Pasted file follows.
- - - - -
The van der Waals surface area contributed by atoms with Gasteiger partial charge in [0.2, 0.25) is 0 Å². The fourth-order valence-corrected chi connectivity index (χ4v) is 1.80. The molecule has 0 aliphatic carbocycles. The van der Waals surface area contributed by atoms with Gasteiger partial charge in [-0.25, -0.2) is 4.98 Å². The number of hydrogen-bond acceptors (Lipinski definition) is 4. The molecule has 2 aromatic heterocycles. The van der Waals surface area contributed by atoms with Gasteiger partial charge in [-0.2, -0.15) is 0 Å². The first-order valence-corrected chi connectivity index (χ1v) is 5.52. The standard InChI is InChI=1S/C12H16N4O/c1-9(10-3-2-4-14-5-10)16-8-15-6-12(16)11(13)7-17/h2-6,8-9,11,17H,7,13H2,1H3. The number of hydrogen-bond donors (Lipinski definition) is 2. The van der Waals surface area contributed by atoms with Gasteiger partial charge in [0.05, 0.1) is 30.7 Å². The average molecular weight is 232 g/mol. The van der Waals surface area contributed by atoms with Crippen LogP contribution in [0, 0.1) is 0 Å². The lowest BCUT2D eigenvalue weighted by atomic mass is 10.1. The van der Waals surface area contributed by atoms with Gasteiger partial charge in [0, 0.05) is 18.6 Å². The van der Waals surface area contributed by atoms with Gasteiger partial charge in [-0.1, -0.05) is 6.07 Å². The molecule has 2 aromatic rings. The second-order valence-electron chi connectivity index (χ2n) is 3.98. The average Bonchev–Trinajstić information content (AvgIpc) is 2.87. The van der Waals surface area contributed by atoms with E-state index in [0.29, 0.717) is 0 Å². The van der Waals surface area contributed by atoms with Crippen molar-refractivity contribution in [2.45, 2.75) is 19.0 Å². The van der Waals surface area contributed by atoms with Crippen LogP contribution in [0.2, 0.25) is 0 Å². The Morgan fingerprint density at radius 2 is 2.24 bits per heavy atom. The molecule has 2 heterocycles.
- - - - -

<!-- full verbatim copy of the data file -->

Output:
The van der Waals surface area contributed by atoms with Gasteiger partial charge in [0.2, 0.25) is 0 Å². The fourth-order valence-corrected chi connectivity index (χ4v) is 1.80. The molecule has 0 aliphatic carbocycles. The van der Waals surface area contributed by atoms with Gasteiger partial charge in [-0.25, -0.2) is 4.98 Å². The number of hydrogen-bond acceptors (Lipinski definition) is 4. The molecule has 2 aromatic heterocycles. The van der Waals surface area contributed by atoms with Gasteiger partial charge in [-0.2, -0.15) is 0 Å². The first-order valence-corrected chi connectivity index (χ1v) is 5.52. The standard InChI is InChI=1S/C12H16N4O/c1-9(10-3-2-4-14-5-10)16-8-15-6-12(16)11(13)7-17/h2-6,8-9,11,17H,7,13H2,1H3. The number of hydrogen-bond donors (Lipinski definition) is 2. The van der Waals surface area contributed by atoms with Gasteiger partial charge in [0.05, 0.1) is 30.7 Å². The average molecular weight is 232 g/mol. The van der Waals surface area contributed by atoms with Crippen LogP contribution in [0, 0.1) is 0 Å². The lowest BCUT2D eigenvalue weighted by atomic mass is 10.1. The van der Waals surface area contributed by atoms with Gasteiger partial charge in [0, 0.05) is 18.6 Å². The van der Waals surface area contributed by atoms with Gasteiger partial charge in [-0.1, -0.05) is 6.07 Å². The molecule has 2 aromatic rings. The second-order valence-electron chi connectivity index (χ2n) is 3.98. The average Bonchev–Trinajstić information content (AvgIpc) is 2.87. The van der Waals surface area contributed by atoms with E-state index in [0.29, 0.717) is 0 Å². The van der Waals surface area contributed by atoms with Crippen molar-refractivity contribution in [2.45, 2.75) is 19.0 Å². The van der Waals surface area contributed by atoms with Crippen LogP contribution in [0.2, 0.25) is 0 Å². The Morgan fingerprint density at radius 2 is 2.24 bits per heavy atom. The molecule has 2 heterocycles.